• View recorded presentation here


Scientific Work meetings — October 26 - 27, 2019


Travel to Cambridge

Travel to Cambridge is possible by road, rail and air. There is an airport on the outskirts of the city, however there is only one scheduled service, which is from Amsterdam. The nearest major airport is London Stansted, however most flights are to London Heathrow or London Gatwick. There is another nearby regional airport at London Luton. Hiring a car and driving is not recommended for those not used to driving in the UK. There are convenient bus services. It may be possible to meet a few visitors who require assistance if this is requested in advance.

From London Heathrow
  • Take the tube to Kings Cross (1 hour) and then train to Cambridge (45 mins). The fast train to Cambridge runs every 30 minutes. You will need to buy separate return tickets for the tube (about 5 pounds) and train (about 20 pounds).
  • There is a direct coach service to Cambridge (Jetlink). This runs every hour and costs 23 pounds. More details are available from Jetlink. Go to stop 18 at Terminal 4, or stop 9 at the central bus station. This is probably the easiest option.
  • If you hire a car leave Heathrow on the M4 westbound, take the first exit (Jn 4b) to join the M25 northbound at Jn 15. Follow the M25 to the M11 (Jn 27) and continue northbound to Cambridge. Leave at Jn 13 on the A1303 and turn right into Cambridge. Continue for about a mile until you come to a junction on your left, turn (crossing some speed bumps) and turn right at the top, following the signs to New Hall car park.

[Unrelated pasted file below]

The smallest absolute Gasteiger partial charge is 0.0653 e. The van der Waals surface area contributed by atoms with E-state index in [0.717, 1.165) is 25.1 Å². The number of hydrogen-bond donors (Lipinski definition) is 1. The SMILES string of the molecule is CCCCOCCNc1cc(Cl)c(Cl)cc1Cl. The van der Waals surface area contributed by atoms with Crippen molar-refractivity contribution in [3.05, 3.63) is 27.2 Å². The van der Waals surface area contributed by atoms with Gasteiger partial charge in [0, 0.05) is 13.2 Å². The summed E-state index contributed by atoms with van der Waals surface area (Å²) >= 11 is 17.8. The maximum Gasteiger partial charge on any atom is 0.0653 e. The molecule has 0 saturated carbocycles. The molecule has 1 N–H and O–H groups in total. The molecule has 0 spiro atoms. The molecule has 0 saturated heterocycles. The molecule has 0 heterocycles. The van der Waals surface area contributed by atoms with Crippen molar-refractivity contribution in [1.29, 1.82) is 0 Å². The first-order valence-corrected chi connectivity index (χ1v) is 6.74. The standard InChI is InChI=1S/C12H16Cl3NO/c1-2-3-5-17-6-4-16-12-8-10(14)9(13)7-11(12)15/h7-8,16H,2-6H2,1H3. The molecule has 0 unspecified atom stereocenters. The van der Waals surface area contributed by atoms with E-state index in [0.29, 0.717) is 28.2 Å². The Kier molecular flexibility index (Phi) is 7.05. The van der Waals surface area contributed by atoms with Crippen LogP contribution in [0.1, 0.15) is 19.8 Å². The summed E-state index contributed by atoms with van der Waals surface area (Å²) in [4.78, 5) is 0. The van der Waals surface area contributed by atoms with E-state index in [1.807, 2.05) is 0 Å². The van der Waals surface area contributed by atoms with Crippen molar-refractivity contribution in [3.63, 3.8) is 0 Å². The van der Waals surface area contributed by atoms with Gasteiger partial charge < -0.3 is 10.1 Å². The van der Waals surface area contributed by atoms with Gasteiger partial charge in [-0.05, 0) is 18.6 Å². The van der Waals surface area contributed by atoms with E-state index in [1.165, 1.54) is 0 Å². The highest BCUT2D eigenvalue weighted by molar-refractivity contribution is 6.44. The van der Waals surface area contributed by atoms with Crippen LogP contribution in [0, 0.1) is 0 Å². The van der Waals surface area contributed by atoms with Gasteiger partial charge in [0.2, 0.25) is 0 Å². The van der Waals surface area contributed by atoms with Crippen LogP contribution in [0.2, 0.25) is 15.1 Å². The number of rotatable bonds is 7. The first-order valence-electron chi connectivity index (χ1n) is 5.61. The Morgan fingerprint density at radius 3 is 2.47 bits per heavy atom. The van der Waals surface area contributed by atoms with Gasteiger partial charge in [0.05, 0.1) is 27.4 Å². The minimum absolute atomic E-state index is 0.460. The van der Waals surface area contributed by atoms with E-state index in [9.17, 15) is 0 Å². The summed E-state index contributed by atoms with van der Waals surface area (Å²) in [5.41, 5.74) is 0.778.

From London Gatwick
  • Take the Thameslink train to Kings Cross (1 hour?) and then train to Cambridge (45 mins). The fast train to Cambridge runs every 30 minutes. You should be able to buy a return ticket covering both trains at about 25 pounds. There is a Gatwick express to London Victoria, but this is more expensive and you will need to take the tube from Victoria to Kings Cross.
  • There is a direct coach service to Cambridge (Jetlink). This runs every hour and costs 30 pounds. More details are available from Jetlink. Go to South Terminal stop 8, or North Terminal stop 3.
  • If you hire a car leave Gatwick on the M23 northbound, continue to the end and join the M25 eastbound at Jn 7. Follow the M25 to the M11 (Jn 27) and continue northbound to Cambridge. Leave at Jn 13 on the A1303 and turn right into Cambridge. Continue for about a mile until you come to a junction on your left, turn (crossing some speed bumps) and turn right at the top, following the signs to New Hall car park.
From London Stansted
  • Take the train to Cambridge (45 mins). The cost is 13 pounds.
  • There is a direct coach service to Cambridge (Jetlink). This runs every hour and costs 11 pounds. More details are available from Jetlink. Go to bay 18.
  • If you hire a car leave Stansted on the M11 northbound to Cambridge. Leave at Jn 13 on the A1303 and turn right into Cambridge. Continue for about a mile until you come to a junction on your left, turn (crossing some speed bumps) and turn right at the top, following the signs to New Hall car park.
From London Luton
  • There is a direct coach service to Cambridge (Jetlink). This runs every hour and costs 13 pounds. More details are available from Jetlink. Go to stop B.
  • If you hire a car a map is advisable. Leave Luton on the A505 towards Hitchin, continue on the A505 through Baldock to Royston. Take the A10 towards Cambridge and join the M11 heading north just outside Cambridge. Leave at Jn 13 on the A1303 and turn right into Cambridge. Continue for about a mile until you come to a junction on your left, turn (crossing some speed bumps) and turn right at the top, following the signs to New Hall car park.